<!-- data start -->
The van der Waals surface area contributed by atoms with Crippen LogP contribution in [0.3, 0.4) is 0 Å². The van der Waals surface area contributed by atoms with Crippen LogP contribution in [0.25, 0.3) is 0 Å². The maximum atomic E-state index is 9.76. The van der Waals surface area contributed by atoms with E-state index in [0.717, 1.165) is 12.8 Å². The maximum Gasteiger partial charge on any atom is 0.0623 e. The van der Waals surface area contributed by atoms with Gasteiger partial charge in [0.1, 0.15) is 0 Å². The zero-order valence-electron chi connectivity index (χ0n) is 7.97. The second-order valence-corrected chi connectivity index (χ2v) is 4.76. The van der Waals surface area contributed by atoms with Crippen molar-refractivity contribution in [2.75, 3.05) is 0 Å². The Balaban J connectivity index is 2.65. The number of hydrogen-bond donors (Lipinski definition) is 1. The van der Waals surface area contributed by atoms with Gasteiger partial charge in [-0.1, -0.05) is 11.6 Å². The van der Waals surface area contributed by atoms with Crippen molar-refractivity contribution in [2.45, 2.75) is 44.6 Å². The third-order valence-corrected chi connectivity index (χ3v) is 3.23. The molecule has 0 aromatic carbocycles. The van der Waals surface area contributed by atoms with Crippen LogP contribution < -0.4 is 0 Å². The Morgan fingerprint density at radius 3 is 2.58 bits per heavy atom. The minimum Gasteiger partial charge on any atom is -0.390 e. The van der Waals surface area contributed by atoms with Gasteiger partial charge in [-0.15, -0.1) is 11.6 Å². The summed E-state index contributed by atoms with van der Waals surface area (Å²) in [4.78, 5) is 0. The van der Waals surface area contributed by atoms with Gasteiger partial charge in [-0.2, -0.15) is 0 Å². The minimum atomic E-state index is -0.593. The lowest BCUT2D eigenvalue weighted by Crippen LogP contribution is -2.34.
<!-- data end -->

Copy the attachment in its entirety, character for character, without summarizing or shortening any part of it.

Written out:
The van der Waals surface area contributed by atoms with Crippen LogP contribution in [0.3, 0.4) is 0 Å². The van der Waals surface area contributed by atoms with Crippen LogP contribution in [0.25, 0.3) is 0 Å². The maximum atomic E-state index is 9.76. The van der Waals surface area contributed by atoms with E-state index in [0.717, 1.165) is 12.8 Å². The maximum Gasteiger partial charge on any atom is 0.0623 e. The van der Waals surface area contributed by atoms with Gasteiger partial charge in [0.1, 0.15) is 0 Å². The zero-order valence-electron chi connectivity index (χ0n) is 7.97. The second-order valence-corrected chi connectivity index (χ2v) is 4.76. The van der Waals surface area contributed by atoms with Crippen molar-refractivity contribution in [2.75, 3.05) is 0 Å². The Balaban J connectivity index is 2.65. The number of hydrogen-bond donors (Lipinski definition) is 1. The van der Waals surface area contributed by atoms with Gasteiger partial charge in [-0.1, -0.05) is 11.6 Å². The van der Waals surface area contributed by atoms with Crippen molar-refractivity contribution in [2.45, 2.75) is 44.6 Å². The third-order valence-corrected chi connectivity index (χ3v) is 3.23. The molecule has 0 aromatic carbocycles. The van der Waals surface area contributed by atoms with Crippen LogP contribution < -0.4 is 0 Å². The Morgan fingerprint density at radius 3 is 2.58 bits per heavy atom. The minimum Gasteiger partial charge on any atom is -0.390 e. The van der Waals surface area contributed by atoms with Gasteiger partial charge in [-0.15, -0.1) is 11.6 Å². The summed E-state index contributed by atoms with van der Waals surface area (Å²) in [4.78, 5) is 0. The van der Waals surface area contributed by atoms with Gasteiger partial charge in [-0.2, -0.15) is 0 Å². The minimum atomic E-state index is -0.593. The lowest BCUT2D eigenvalue weighted by Crippen LogP contribution is -2.34.